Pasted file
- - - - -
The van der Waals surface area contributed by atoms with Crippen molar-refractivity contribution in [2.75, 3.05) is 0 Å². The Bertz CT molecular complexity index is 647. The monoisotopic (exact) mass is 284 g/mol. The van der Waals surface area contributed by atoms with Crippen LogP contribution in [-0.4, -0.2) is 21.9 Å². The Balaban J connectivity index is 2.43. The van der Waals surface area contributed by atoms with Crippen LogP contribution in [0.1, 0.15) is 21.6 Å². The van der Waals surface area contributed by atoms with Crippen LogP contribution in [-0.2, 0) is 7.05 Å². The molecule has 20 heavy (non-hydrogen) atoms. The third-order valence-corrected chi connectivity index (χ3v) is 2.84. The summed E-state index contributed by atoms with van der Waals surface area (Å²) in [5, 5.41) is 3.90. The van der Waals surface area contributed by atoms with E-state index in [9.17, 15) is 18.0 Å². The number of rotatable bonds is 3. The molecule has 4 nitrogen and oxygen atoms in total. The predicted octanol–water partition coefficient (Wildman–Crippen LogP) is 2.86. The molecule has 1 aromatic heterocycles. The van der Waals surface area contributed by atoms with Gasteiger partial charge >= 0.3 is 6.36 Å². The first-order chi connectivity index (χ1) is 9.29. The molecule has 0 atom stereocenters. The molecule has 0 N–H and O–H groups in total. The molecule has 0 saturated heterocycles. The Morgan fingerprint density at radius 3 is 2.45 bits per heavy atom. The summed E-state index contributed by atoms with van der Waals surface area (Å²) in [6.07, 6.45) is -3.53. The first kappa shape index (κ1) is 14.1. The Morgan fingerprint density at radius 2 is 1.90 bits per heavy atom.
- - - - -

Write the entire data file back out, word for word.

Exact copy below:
The van der Waals surface area contributed by atoms with Crippen molar-refractivity contribution in [2.75, 3.05) is 0 Å². The Bertz CT molecular complexity index is 647. The monoisotopic (exact) mass is 284 g/mol. The van der Waals surface area contributed by atoms with Crippen LogP contribution in [-0.4, -0.2) is 21.9 Å². The Balaban J connectivity index is 2.43. The van der Waals surface area contributed by atoms with Crippen LogP contribution in [0.1, 0.15) is 21.6 Å². The van der Waals surface area contributed by atoms with Crippen LogP contribution in [-0.2, 0) is 7.05 Å². The molecule has 20 heavy (non-hydrogen) atoms. The third-order valence-corrected chi connectivity index (χ3v) is 2.84. The summed E-state index contributed by atoms with van der Waals surface area (Å²) in [5, 5.41) is 3.90. The van der Waals surface area contributed by atoms with E-state index in [9.17, 15) is 18.0 Å². The number of rotatable bonds is 3. The molecule has 4 nitrogen and oxygen atoms in total. The predicted octanol–water partition coefficient (Wildman–Crippen LogP) is 2.86. The molecule has 1 aromatic heterocycles. The van der Waals surface area contributed by atoms with Gasteiger partial charge >= 0.3 is 6.36 Å². The first-order chi connectivity index (χ1) is 9.29. The molecule has 0 atom stereocenters. The molecule has 0 N–H and O–H groups in total. The molecule has 0 saturated heterocycles. The Morgan fingerprint density at radius 3 is 2.45 bits per heavy atom. The summed E-state index contributed by atoms with van der Waals surface area (Å²) in [6.07, 6.45) is -3.53. The first kappa shape index (κ1) is 14.1. The Morgan fingerprint density at radius 2 is 1.90 bits per heavy atom.